What is Collaborative Law?
Collaborative Law (also known as Collaborative Practice) is a refreshing new approach to practicing law that is becoming increasingly popular with a public who is tired of the traditional litigation process. Collaborative Law is a “process” option, just like mediation or litigation are “processes” that you can use to resolve a legal dispute.
Collaborative Law has a similar philosophy to mediation in that it is premised on good faith, full disclosure and is client-focused. The main difference between mediation and Collaborative Law is that in Collaborative Law each participant has their own collaboratively trained attorney who is there to guide and assist them through the process. In mediation, a neutral third party (the mediator) assists both participants in reaching an agreement but does not represent either of them. Further, the mediator cannot give legal advice whereas a Collaborative Law attorney can give legal advice if you want them to.
There are two types of Collaborative Law: Lawyer-only and Interdisciplinary. Lawyer-only is what it sounds like, i.e., the case has two clients and two collaboratively trained lawyers. Interdisciplinary Collaborative Law gives clients the option of including other professionals on the collaborative team. These professionals include the Collaborative coach, the financial specialist and the child specialist (in family law cases). These professionals can be brought in to provide specialized knowledge and input to the Collaborative team. Interdisciplinary Collaborative Law model recognizes that a legal dispute is as much emotional as it is legal.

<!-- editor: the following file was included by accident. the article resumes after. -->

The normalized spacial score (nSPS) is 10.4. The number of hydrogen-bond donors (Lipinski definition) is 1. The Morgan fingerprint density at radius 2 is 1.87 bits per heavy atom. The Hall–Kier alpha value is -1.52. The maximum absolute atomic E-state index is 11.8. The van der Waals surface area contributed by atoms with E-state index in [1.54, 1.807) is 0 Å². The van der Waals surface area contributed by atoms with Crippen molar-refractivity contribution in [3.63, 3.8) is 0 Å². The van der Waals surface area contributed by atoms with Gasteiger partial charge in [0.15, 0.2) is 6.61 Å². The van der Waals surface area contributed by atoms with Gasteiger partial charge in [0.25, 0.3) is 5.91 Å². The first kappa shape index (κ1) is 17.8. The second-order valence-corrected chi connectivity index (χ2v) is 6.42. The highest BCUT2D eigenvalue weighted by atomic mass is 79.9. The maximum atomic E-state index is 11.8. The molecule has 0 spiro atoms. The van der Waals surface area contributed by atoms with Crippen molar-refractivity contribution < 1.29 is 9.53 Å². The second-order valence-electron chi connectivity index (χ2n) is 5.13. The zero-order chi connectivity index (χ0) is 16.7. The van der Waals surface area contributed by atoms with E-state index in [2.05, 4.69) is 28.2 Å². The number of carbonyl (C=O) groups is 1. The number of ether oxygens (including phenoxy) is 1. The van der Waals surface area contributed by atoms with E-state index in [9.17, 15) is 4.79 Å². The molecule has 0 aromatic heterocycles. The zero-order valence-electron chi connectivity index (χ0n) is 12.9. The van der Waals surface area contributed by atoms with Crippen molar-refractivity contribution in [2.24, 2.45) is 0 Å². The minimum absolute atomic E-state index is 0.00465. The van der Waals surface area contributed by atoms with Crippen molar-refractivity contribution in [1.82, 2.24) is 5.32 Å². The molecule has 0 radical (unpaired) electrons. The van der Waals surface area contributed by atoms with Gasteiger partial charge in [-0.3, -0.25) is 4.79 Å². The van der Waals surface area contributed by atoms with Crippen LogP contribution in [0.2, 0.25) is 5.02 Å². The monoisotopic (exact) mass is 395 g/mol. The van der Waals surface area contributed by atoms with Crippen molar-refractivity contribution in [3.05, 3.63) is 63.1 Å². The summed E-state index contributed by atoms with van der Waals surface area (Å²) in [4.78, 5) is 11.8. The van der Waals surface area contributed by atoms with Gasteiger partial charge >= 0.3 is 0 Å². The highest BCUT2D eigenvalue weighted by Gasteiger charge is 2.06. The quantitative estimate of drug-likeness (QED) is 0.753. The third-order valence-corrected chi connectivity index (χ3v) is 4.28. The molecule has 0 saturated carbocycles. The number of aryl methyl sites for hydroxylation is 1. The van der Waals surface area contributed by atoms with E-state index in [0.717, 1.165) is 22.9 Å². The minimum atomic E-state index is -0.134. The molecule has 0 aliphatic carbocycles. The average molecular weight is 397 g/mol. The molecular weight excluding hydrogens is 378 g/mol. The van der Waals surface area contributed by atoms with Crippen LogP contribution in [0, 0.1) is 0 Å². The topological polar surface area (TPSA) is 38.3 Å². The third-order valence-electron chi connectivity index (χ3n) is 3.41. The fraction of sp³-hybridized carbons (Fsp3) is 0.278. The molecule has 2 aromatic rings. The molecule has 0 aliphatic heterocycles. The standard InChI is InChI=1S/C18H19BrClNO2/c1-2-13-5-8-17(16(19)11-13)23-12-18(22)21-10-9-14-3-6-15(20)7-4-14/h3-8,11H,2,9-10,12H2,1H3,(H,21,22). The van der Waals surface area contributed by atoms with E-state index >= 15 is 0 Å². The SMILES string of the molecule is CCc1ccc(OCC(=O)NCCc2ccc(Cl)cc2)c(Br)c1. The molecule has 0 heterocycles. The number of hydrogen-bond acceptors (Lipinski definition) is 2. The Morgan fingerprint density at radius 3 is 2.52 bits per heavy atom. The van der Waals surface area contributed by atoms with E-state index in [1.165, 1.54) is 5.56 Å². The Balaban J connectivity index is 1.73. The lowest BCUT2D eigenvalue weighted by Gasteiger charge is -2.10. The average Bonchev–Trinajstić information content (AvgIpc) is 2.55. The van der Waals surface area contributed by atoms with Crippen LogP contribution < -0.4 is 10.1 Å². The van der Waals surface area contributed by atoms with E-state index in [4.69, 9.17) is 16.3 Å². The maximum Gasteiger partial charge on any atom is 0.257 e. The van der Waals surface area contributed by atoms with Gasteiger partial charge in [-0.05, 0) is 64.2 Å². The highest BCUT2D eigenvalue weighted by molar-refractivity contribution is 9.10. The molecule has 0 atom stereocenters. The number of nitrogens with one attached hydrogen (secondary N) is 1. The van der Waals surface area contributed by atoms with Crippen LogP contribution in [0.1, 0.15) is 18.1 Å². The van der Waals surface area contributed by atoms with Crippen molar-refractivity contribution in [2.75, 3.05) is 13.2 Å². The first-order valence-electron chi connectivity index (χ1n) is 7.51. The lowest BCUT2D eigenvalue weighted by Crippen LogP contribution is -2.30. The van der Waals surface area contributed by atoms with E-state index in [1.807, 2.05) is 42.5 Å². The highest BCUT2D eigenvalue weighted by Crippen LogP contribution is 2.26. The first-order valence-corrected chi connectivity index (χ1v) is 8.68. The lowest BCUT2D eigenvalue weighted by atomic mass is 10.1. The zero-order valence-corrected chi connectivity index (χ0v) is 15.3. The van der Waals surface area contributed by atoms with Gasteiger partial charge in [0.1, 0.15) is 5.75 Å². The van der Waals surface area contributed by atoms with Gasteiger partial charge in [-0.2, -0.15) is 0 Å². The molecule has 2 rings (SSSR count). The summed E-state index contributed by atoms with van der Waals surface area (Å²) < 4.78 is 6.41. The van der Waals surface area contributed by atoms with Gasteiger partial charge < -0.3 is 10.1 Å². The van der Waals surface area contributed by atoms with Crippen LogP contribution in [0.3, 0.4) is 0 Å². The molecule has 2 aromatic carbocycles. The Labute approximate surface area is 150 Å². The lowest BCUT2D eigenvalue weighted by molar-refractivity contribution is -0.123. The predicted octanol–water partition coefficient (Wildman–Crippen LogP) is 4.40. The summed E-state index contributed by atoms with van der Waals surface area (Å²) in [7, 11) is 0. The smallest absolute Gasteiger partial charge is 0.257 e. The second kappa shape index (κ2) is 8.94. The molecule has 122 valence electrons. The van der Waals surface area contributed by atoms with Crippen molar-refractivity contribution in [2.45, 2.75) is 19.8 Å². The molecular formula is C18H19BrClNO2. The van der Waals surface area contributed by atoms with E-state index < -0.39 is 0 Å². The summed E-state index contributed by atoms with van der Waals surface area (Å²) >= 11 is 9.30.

Collaborative Law looks very different from traditional litigation. For example, most of the work of resolving your case is done in a series of four-way meetings which usually takes place at one of the lawyer’s offices. The defining feature of Collaborative Law is the “Participation Agreement” that is signed by the clients and their attorneys. The Participation Agreement says the participants will negotiate their entire dispute and will not go to court or threaten to go to court (this is called the “Disqualification Provision”).
The Disqualification Provision is a contractually binding provision which says that if either party chooses to file a case in court then both parties have to hire new litigation lawyers. There are a couple benefits to this from the client’s perspective. First, the client knows that they will never be cross-examined by the lawyer with whom they are discussing their case. Second, and perhaps more important, the client knows that when they hire a Collaborative lawyer, their Collaborative lawyer is 100% committed to settling their case. The client does not have to worry about the lawyer trying to settle on one hand while also preparing for trial on the other. In short, the disqualification provision allows everyone to focus on the important work of settling your case.
Collaborative Law is designed to give you a respectful, amicable, healthy legal process. When compared to the traditional legal process, most clients (particularly family law clients) determine that Collaborative Law is simply a better model.